It’s Mother’s Day, and my reflections today were mainly about a mother’s love for her children. I was reminded of Jesus’s words: “O Jerusalem, Jerusalem… how often I have longed to gather your children together, as a hen gathers her chicks under her wings, but you were not willing!” The analogy He makes between Himself and a mother hen intrigues me. Of all the types of love for Jerusalem He could have described here, He chooses a maternal picture of care, attachment, and protection. It makes me realize that the love we moms feel for our young ones is truly akin to the love God has for us humans, His children.
This got me thinking about the ways God loves us, and the ways that we moms in turn love (and sometimes don’t love) our own kids. In a talk called “Loving my Children,” Carolyn Maheny speaks about maternal love with special emphasis on the type of love the Bible commends to mothers. She focuses on Titus 2:4 in which Paul tells Titus to teach the older women to “train the younger women to love their… children.” The teaching centers on this word “love,” because Paul chooses an expected form of the Greek word for love; he uses “phileo” rather than “agape.” “Agape” love – which Paul doesn’t use – refers to sacrificial, selfless love. “Phileo” love, on the other hand, refers to warm affection and tenderness. Thus the instruction here is for moms to tenderly, affectionately love their kids. Maheny says;
“I found it interesting that Paul didn’t use ‘agape’ love, sacrificial love. Instead he used ‘phileo.’ Of course we know that we are to love our children with a sacrificial and selfless love, but I believe that Paul encouraged the older women to teach the younger women to love their children with a tender, affectionate love rather than a sacrificial love may attest to the fact that women are generally weaker in exhibiting phileo love than they are at showing agape love. I mean think about it with me: isn’t it a rare experience to meet a woman who doesn’t sacrifice for her children and daily lay down her life to serve them? Women are good at that kind of love.
But what is more uncommon is to meet a woman who thoroughly enjoys her children. She takes pleasure in being with her children; she loves being a mother. She relates to them with a tender, loving affection. Isn’t it uncommon to meet a woman like that? When was the last time you saw a woman like that at your grocery store, a woman who was really enjoying her children? Probably not recently.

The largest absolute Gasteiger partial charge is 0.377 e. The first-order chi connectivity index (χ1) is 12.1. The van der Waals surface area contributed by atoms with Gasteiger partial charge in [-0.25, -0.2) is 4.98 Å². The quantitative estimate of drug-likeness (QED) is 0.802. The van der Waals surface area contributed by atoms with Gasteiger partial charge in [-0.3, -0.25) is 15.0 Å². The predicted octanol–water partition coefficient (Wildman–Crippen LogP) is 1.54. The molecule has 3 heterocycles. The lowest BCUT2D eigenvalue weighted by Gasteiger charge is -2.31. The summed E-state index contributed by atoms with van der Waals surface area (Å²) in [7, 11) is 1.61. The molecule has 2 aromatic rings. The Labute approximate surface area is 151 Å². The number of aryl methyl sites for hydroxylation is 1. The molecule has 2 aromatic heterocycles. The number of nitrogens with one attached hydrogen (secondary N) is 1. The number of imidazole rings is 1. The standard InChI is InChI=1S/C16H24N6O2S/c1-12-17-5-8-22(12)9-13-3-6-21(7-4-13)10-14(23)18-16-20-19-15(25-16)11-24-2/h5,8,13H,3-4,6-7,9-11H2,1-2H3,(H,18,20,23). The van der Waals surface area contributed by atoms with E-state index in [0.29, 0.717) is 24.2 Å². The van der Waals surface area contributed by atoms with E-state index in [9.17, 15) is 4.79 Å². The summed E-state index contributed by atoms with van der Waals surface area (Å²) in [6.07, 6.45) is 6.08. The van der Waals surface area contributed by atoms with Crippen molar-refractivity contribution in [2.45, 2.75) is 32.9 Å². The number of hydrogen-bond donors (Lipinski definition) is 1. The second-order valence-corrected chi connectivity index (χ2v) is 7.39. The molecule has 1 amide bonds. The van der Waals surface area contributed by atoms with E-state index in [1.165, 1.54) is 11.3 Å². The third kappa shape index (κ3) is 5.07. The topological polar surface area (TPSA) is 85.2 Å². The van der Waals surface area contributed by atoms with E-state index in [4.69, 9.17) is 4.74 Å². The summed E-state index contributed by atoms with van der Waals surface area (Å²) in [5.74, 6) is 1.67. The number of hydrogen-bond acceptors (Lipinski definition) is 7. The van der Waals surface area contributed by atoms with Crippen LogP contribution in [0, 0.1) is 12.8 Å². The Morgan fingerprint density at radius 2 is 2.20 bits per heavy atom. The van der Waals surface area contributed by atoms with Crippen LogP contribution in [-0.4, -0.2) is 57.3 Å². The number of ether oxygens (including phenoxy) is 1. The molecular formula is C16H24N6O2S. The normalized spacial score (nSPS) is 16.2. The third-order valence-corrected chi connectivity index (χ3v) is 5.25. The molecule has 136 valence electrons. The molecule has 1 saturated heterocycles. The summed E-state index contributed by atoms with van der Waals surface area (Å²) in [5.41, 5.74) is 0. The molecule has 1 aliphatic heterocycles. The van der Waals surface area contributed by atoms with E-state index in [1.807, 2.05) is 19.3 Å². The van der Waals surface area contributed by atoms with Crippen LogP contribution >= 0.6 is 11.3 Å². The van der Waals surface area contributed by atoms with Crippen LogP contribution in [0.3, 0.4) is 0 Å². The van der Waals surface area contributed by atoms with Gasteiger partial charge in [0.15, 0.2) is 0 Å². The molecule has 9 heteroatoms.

Aren’t there days where, if someone was observing what was going on at our house, that they might see an unhappy, irritated, exasperated mom? Yet all the time- sacrificing for her family, doing the laundry, cooking the meals. We’re good at that kind of love, are we not? It’s loving our children (and our husband) with a tender, warm, passionate love, amidst all the sacrifice that is harder for us to achieve. That’s why I think it was phileo love rather than agape love that Paul exhorted Titus to have the older women teach the younger women. So let’s take time to consider how we can grow in this tender, affectionate love for our children.”
Maheny’s words strike a chord because they’re certainly true for me. I find it much easier to “get it done” loving my children – feed them, change their diapers, wash their clothes – than to enjoy and relish them. I don’t find that delighting in and savoring moments with them come particularly easily. Correction: they come exceptionally easily with my 8-month old baby – who’s adoarable and sweet and smiley, whose sin is yet largely hidden, who basically asks very little of me beyond the basics. But with my older children – whose needs and requests are more consistent, whose sins are more obvious – it’s much harder. I have to prioritize the tender moments. I have to lay aside my annoyance, get over whatever the latest infraction was. Sometimes, depending on how frazzled I’m feeling, I have to intentionally work up the affection. And – you guessed it – at times I just skip it. Phileo gets the back burner.
Amazing, isn’t it, that God’s love for us is both agape and phileo at the same time? He is sacrificial and selfless toward us – unspeakably so – and yet also loves us affectionately. Forever He keeps a soft, “let me gather you under my wing” heart toward us. His tenderness toward us doesn’t abate, however much we may rebel, sin, or have proverbial snotty noses. Hard to believe, almost, from the vantage point of a mother short on phileo. Conviction and inspiration both for me to ponder…